Tired of dealing with meeting creep and people who don’t respect your time? Fight back.
Many of us make vows to improve our organization and clarity. You know the type: do more, procrastinate less, focus your time. But it’s hard to use time more wisely when someone else consumes it.
So far this year, I’ve been hit with a double-whammy of . Instead of settling into 2014 feeling refreshed, I felt stressed. I’m done with it. You should be too.
Meeting creep: the inevitable inconvenience
The first major offense was a meeting organized at my workspace. How many times has something like this happened to you? Only a handful of the 20+ tenants had collected by the meeting’s start time. Two of the organizers rolled in at 10 after, only to begin passing around snacks. Ten minutes later, we began.
We adjourned 25 minutes after the meeting was supposed to end.
The second major offense was a call a colleague had scheduled. I offered a two-hour window on a certain day and received confirmation. I prepared talking points and adjusted my plans so I could be at my desk, prepared and relatively relaxed before the call.
The phone didn’t ring all afternoon. In fact, the phone didn’t ring until two days later.
Can you relate?
“Eighty percent of success is showing up”
It happens all the time. Appointments are set, then pushed back by 20 minutes, then 40, then an hour. Sometimes, it’s easy to shrug off. If you have your laptop, work can be completed in the downtime. But meeting creep is getting out of control.
My mother taught me that if I wasn’t 10 minutes early, I was already late. I’m the person who shows up for morning doctor appointments before they unlock the front door. The person who will take another lap around the block before walking into the bar so that maybe, for once, I’m not the first one there.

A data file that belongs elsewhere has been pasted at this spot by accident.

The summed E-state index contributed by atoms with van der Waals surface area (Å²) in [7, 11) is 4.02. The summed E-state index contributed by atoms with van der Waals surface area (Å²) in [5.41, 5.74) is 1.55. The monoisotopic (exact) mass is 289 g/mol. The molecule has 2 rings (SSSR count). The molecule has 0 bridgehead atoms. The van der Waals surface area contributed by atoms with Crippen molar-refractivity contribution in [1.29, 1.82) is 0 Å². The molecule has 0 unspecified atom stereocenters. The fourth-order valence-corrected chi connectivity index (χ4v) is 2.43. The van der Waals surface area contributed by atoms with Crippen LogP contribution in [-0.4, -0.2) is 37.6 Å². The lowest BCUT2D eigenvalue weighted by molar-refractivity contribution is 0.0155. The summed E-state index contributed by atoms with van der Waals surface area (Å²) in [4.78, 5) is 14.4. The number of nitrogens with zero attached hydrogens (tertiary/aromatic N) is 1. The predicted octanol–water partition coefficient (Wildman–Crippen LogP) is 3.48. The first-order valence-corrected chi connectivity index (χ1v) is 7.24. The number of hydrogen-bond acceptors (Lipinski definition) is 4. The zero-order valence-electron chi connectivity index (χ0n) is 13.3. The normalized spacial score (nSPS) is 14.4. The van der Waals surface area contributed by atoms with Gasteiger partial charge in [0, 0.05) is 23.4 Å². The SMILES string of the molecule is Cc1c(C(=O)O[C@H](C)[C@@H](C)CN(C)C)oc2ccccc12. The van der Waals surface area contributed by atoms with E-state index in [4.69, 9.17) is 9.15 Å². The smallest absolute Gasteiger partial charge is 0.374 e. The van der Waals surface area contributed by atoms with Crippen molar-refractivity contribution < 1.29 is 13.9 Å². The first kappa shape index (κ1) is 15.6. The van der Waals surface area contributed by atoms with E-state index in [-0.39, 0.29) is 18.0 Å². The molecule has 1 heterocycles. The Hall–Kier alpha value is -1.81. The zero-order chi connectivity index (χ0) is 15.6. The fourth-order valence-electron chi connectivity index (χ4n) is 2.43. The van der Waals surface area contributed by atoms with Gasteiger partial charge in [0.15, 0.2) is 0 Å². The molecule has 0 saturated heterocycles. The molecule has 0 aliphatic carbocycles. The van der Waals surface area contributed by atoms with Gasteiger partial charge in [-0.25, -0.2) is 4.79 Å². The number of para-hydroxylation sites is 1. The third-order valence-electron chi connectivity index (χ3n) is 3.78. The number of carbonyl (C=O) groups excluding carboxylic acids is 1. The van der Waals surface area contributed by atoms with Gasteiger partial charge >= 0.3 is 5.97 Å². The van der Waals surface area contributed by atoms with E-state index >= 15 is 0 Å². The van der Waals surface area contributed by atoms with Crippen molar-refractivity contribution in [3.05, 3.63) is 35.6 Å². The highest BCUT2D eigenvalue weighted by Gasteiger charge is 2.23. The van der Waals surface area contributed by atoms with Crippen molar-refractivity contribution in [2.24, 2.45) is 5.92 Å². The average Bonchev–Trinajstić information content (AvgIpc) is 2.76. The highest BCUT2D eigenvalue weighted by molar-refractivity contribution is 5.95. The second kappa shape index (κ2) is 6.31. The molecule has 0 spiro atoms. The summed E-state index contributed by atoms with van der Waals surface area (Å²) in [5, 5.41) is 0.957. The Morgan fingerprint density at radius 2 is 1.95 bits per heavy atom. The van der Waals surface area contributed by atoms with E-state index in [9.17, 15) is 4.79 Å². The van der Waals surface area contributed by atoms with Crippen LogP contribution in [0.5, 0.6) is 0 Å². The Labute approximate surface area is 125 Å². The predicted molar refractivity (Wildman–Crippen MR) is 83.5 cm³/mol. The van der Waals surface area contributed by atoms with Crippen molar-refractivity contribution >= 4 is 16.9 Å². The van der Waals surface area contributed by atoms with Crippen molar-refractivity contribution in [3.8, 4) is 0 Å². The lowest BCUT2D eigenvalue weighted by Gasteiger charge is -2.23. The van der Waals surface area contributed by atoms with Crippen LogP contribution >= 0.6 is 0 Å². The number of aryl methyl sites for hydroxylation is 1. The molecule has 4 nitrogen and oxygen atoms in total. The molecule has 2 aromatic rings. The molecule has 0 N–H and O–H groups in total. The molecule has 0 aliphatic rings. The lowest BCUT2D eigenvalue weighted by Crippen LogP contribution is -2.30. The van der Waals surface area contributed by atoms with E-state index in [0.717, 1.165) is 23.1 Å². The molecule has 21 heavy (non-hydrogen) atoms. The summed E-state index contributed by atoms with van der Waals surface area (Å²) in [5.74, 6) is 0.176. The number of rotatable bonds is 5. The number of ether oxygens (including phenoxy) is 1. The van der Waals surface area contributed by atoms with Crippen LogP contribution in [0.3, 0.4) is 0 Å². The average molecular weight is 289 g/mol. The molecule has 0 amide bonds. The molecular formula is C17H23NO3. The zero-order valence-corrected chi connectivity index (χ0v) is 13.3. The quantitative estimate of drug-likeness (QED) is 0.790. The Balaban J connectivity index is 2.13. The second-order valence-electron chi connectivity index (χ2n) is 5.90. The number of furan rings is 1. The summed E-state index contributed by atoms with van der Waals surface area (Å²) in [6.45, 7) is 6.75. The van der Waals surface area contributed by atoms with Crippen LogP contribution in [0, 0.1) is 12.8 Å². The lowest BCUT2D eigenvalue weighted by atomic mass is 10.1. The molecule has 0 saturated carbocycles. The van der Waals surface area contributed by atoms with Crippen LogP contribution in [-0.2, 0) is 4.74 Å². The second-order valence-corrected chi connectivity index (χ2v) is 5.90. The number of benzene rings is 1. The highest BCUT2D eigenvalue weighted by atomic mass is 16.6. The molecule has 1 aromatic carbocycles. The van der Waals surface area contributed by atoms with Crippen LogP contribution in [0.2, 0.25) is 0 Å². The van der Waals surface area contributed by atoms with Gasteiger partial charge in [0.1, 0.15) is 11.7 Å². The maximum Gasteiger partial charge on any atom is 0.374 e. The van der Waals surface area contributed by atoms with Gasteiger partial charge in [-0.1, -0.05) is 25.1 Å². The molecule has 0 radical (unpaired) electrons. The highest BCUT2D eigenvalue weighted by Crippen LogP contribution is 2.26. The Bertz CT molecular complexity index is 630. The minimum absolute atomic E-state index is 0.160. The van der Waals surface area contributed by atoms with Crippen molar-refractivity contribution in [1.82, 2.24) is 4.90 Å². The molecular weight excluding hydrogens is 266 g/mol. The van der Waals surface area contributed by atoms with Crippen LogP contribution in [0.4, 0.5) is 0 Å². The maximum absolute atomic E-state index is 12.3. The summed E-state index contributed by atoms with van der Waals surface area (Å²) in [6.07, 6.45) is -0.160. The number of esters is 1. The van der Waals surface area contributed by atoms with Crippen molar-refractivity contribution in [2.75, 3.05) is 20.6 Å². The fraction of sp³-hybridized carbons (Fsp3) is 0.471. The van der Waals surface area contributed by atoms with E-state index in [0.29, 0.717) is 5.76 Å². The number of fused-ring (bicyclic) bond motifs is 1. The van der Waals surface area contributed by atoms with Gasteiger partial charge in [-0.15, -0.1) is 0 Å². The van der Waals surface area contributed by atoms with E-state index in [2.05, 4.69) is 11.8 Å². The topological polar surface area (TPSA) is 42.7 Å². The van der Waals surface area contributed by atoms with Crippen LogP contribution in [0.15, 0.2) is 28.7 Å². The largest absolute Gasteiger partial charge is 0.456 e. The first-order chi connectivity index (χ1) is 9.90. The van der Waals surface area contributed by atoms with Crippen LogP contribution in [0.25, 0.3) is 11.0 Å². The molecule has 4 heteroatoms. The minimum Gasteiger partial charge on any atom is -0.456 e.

In the meantime, if I time my public transit journey for a gathering or appointment poorly, I’ll apologize by call or text about the possibility that I’ll be late. (Growing up on the 10-minutes-early rule leaves you with some guilt issues later in life.)
Maybe we wouldn’t be so breathlessly busy if we had more respect for not just our own time, but also for one another’s time. ( to tweet this thought.) Meeting creep backs up more than one person’s day. It leaves tasks unfinished and family meals delayed. It leaves otherwise organized people feeling rushed.
The ripple effect of meeting creep can throw off an entire week’s worth of productive work.
Rethink your commitments
Battling meeting creep requires two methods of attack. First, it requires . If you have a legitimate reason for lateness and know it’s going to happen, the burden is on you to notify the other party. Apologize profusely.
Once you arrive or call, skip the small talk. You owe it to the other party to stick to the agenda. After all, you have less time to cover the same amount of material. Better get down to business.
Second — and this is the bigger challenge — commit to yourself. You don’t have to bend over backwards to accommodate someone else’s needs if they blew you off in the first place. If a meeting drags over the time allotted, I dare you to stand up and gather your things. Then get on with your day.
As professionals in a freelance, solopreneur, entrepreneur, whateverpreneur world, it’s obvious that . But you have places to be and commitments to keep. You don’t have to be 10 minutes early, but for all our sakes, stop being late.
is a writer and editor in Washington, D.C. She also owns a vintage clothing shop.